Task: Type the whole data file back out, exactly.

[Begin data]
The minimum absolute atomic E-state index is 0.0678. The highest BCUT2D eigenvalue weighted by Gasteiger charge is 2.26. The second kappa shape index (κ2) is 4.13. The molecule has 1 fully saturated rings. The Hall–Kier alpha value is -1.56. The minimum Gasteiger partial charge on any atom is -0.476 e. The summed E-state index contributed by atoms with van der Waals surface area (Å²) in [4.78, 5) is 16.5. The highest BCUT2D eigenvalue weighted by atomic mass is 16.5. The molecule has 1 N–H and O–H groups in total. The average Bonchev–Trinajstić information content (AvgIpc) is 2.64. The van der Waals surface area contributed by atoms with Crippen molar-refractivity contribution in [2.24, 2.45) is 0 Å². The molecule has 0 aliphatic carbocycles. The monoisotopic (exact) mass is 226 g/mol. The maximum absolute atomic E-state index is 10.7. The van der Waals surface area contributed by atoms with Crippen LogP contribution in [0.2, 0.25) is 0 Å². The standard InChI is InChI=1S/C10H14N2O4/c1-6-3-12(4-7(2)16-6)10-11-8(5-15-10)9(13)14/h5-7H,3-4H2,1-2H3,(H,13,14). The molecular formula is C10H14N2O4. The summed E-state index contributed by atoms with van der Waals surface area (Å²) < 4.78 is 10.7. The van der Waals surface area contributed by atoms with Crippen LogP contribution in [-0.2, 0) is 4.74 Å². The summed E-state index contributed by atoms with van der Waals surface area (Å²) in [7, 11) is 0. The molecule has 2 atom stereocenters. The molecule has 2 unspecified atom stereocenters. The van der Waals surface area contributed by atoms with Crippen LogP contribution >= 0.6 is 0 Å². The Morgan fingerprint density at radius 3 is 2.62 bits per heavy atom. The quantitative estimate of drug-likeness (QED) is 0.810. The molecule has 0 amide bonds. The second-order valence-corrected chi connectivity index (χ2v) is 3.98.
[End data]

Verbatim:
The minimum absolute atomic E-state index is 0.0678. The highest BCUT2D eigenvalue weighted by Gasteiger charge is 2.26. The second kappa shape index (κ2) is 4.13. The molecule has 1 fully saturated rings. The Hall–Kier alpha value is -1.56. The minimum Gasteiger partial charge on any atom is -0.476 e. The summed E-state index contributed by atoms with van der Waals surface area (Å²) in [4.78, 5) is 16.5. The highest BCUT2D eigenvalue weighted by atomic mass is 16.5. The molecule has 1 N–H and O–H groups in total. The average Bonchev–Trinajstić information content (AvgIpc) is 2.64. The van der Waals surface area contributed by atoms with Crippen molar-refractivity contribution in [2.24, 2.45) is 0 Å². The molecule has 0 aliphatic carbocycles. The monoisotopic (exact) mass is 226 g/mol. The maximum absolute atomic E-state index is 10.7. The van der Waals surface area contributed by atoms with Crippen LogP contribution in [0.2, 0.25) is 0 Å². The standard InChI is InChI=1S/C10H14N2O4/c1-6-3-12(4-7(2)16-6)10-11-8(5-15-10)9(13)14/h5-7H,3-4H2,1-2H3,(H,13,14). The molecular formula is C10H14N2O4. The summed E-state index contributed by atoms with van der Waals surface area (Å²) < 4.78 is 10.7. The van der Waals surface area contributed by atoms with Crippen LogP contribution in [-0.2, 0) is 4.74 Å². The summed E-state index contributed by atoms with van der Waals surface area (Å²) in [7, 11) is 0. The molecule has 2 atom stereocenters. The molecule has 2 unspecified atom stereocenters. The van der Waals surface area contributed by atoms with Crippen LogP contribution >= 0.6 is 0 Å². The Morgan fingerprint density at radius 3 is 2.62 bits per heavy atom. The quantitative estimate of drug-likeness (QED) is 0.810. The molecule has 0 amide bonds. The second-order valence-corrected chi connectivity index (χ2v) is 3.98.